Letter to the editor.
You are probably unaware that I wrote a book, The Nurses are Innocent--The Digoxin Poisoning Fallacy (Dundurn Press, Toronto), which was published the month following the publication of the Bowal/Horvat article. This book reads like a medical science mystery, but is indexed like a law article. It details how the false interpretations of autopsy digoxin came about.
What may be fascinating to LawNow readers is that there was ample evidence to prove that there were no murders and that it appeared that someone behind the scenes was strongly promoting the murder theory and could have been responsible if Susan Nelles had been wrongfully convicted of murder. As pointed out in the final chapters, a young pathologist, Dr. Charles Smith, had been hired by the hospital at the very beginning of the false digoxin poisoning theory, with an expressed desire to do autopsies on children who had died suddenly. As Judge Gouge pointed out in The Inquiry into Pediatric Forensic Pathology" in Canada, October 2008, Charles Smith's forensic testimony for the prosecution was responsible for many false accusations of murder and many false guilty convictions and imprisonments.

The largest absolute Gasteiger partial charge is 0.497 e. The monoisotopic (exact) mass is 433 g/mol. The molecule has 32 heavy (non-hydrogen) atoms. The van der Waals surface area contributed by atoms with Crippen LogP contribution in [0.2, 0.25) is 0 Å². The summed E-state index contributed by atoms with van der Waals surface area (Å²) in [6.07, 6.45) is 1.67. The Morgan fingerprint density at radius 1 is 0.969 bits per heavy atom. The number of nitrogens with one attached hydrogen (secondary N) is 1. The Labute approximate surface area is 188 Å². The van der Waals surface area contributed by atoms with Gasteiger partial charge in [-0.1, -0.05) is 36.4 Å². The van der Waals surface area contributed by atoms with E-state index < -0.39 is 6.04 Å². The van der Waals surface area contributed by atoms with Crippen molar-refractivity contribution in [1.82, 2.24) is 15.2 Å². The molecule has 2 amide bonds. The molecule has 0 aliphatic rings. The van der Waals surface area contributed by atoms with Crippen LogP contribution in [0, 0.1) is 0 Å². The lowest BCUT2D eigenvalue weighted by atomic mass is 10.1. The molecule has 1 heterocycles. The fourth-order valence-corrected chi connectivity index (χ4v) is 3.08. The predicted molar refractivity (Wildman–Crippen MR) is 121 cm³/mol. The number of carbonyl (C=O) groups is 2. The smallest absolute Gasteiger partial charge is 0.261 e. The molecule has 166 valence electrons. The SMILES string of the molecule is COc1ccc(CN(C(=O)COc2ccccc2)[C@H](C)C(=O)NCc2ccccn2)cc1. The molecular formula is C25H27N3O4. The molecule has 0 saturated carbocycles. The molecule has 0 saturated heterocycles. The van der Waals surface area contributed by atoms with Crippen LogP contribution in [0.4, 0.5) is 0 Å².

I thought you and your readers would have an interest in this material. I believe law libraries have copies of my book.
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